QRNG hardware sources

Good afternoon. I was aware of the Psyleiron QRNG hardware, but their website isn’t up to date and it looks they ceased their operations, or at least they stopped selling/producing new hardware. What alternatives do I have? I’m looking for a portable QRNG to be used with a Raspberry Pi

There’s a decent list of hardware-based RNGs here (some of which are QRNGs): GitHub - atoponce/awesome-hwrng: A curated table of hardware random number generators

Or this: Random Number Generator

Or API-based: https://quantumnumbers.anu.edu.au/

Scott provided me with multiple MED devices a couple of years ago and I’ve made them available via a public API. We call it the MEDFarm.
Details here:

You said you can provide data from multiple devices at once. I am having an issue getting data simultaneously from two MED100K generators at the same time on the same computer. Have you solved this?

The MED Farm is a Python API web server (based on work done by several members of the original Randonautica crew, namely Newton, Tobias, Andi and myself) that uses the C++ MeterFeeder driver I developed based on the FTDI code you shared with me a year (or maybe two by now… I can’t recall) with me.
MeterFeeder allows for multiple MED USB devices to be connected to the same machine at once.

To be completely honest though, the MED Farm API server doesn’t have any kind of queing/locking mechanisms in place so there is a certain assumption that there won’t be a heavy/constant request for entropy from the same device at the same time. In it’s current implementation it’ll be a kind-of first-come-first-served basis.

I currently have 6 MEDs connected to the API server machine (sitting under my TV in the living room).

It’s no problem connecting two or more generators to one computer at the same time. What I meant by my question is, can data be taken literally at the same time from two different generators at their full generation rate.

Yes it can.

Technically speaking, if you were to have for example a multi-threaded application with each thread responsible for getting data from a single device (and for simplicity sake, ignoring multicore CPUs and the inner electronic workings of USB (that I don’t know anything about)), the threads would be sequentially processed but fast enough to say “the data can be taken at the same time from multiple generators at their full generation rate”. It’s analogous to having a USB keyboard and mouse connected, using them at the same time as perhaps copying something to a USB storage drive.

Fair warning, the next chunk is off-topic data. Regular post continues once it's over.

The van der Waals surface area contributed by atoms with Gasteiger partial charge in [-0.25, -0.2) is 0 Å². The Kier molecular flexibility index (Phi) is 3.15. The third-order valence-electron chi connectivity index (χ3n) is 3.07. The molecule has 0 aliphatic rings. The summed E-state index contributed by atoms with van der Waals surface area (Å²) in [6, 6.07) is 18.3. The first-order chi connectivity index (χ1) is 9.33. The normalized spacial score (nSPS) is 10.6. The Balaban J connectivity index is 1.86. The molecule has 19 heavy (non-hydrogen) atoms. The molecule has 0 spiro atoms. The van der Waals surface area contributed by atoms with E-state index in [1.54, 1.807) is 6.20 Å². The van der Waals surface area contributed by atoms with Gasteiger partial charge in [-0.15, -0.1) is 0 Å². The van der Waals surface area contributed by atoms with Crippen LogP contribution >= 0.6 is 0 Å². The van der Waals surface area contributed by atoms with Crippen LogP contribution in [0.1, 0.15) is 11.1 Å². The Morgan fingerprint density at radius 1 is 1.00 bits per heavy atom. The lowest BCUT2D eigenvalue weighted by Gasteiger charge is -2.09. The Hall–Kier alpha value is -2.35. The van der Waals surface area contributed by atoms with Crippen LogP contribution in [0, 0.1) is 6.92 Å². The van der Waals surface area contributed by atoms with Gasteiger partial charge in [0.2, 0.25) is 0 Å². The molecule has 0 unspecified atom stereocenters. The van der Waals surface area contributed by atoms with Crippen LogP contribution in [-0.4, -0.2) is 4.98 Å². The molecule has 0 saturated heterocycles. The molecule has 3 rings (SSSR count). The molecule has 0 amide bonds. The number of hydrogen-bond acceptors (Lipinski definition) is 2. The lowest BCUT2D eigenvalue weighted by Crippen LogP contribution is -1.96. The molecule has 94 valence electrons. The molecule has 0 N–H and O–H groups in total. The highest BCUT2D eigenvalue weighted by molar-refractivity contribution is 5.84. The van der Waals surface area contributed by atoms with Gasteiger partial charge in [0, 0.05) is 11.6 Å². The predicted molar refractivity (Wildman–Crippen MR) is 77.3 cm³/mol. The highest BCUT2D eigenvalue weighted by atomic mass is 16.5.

The MEDs’ bandwidth are in the magnitude of Kbps whereas standard USB 2.0 or 3.0 are Mbps so with the amount of devices we’re talking bandwidth shouldn’t be an issue.

In my attempt at developing my comparison tool (in Unity) I think I had up to eight devices graphing their data in real-time at one point.

Can you please elaborate a it more on the issue you’re having?

The comparison program that David is working on has two generators connected. Apparently it takes a certain amount of time to turn one off and the other one on to take data from each. The problem at the moment is I don’t know exactly what the issue is. I will have to ask and get back to you.

Will be be up to joining this forum?

And do you know if he’s used MeterFeeder or his own implementation?

I noticed Dan’s Python code directly communicates with the MED via the Python FTDI module which is good. Saves the overhead and complexity of calling C++ code from Python.

He is using some modified code from MeterFeeder. Could you look at it to see if he is doing something incorrectly?

  • MeterFeeder Library
  • by fp2.dev

#include “driver.h”


#define MAX_TRIAL_BYTES 4096
#define TRIAL_BYTES 2501

extern int rngNumBytes[MAX_SERIAL_NUMBERS];
extern int numRngs,numErrors,trialBytes;

int meterfeeder (void);

int meterfeeder() {
using namespace MeterFeeder;
Driver* driver = new Driver();
string errorReason = “”;
if (!driver->Initialize(&errorReason))
return -1;
// Else, read entropy from all the connected devices
vector* generators = driver->GetListGenerators();
if (generators->size() == 0)
strcpy(errorReasons[0],“No generators”);rs.numErrors=1;return -1;


for (size_t i = 0; i < generators->size(); i++) {
	Generator *generator = &generators->at(i);
	int len = trialBytes; 
	UCHAR* bytes = (UCHAR*)malloc(len * sizeof(UCHAR));
	driver->GetBytes(generator->GetHandle(), len, bytes, &errorReason);
	if (errorReason.length() != 0) 
		errorReason = ""; // reset error for next device
	for (int j = 0; j < len; j++) rngBytes[i][j]=(int)*(bytes+j);		    
	delete bytes;


Hi Scott,
I think I need some more info before I can debug this.
Feel free to connect me and Dan directly via e-mail if he’d prefer to chat there.

In the meantime I’d like to know:

  1. Where are the extern ints/chars being defined? Can I get that source code too?
  2. What OS (Linux/Mac/Windows) is he developing on?
  3. Can he share his compile/build commands with me please?
  4. What’s the amount of time he’s experiencing between getting data from each device?